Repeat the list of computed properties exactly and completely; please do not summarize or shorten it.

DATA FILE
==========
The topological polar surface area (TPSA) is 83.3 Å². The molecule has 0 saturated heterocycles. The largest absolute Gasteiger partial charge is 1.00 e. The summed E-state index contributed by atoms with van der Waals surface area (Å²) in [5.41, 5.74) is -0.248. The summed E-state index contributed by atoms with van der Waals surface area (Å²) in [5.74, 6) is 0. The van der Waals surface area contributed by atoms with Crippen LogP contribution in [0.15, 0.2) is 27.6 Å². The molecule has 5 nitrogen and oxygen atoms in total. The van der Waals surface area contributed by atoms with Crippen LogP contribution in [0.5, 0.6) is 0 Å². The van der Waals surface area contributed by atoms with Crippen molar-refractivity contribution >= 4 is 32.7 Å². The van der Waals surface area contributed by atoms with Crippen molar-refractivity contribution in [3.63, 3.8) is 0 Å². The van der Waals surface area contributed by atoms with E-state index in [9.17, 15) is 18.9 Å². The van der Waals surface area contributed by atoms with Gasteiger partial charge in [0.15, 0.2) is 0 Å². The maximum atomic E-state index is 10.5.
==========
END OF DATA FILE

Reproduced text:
The topological polar surface area (TPSA) is 83.3 Å². The molecule has 0 saturated heterocycles. The largest absolute Gasteiger partial charge is 1.00 e. The summed E-state index contributed by atoms with van der Waals surface area (Å²) in [5.41, 5.74) is -0.248. The summed E-state index contributed by atoms with van der Waals surface area (Å²) in [5.74, 6) is 0. The van der Waals surface area contributed by atoms with Crippen LogP contribution in [0.15, 0.2) is 27.6 Å². The molecule has 5 nitrogen and oxygen atoms in total. The van der Waals surface area contributed by atoms with Crippen LogP contribution in [0.5, 0.6) is 0 Å². The van der Waals surface area contributed by atoms with Crippen molar-refractivity contribution >= 4 is 32.7 Å². The van der Waals surface area contributed by atoms with Crippen molar-refractivity contribution in [3.63, 3.8) is 0 Å². The van der Waals surface area contributed by atoms with E-state index in [9.17, 15) is 18.9 Å². The van der Waals surface area contributed by atoms with Gasteiger partial charge in [0.15, 0.2) is 0 Å². The maximum atomic E-state index is 10.5.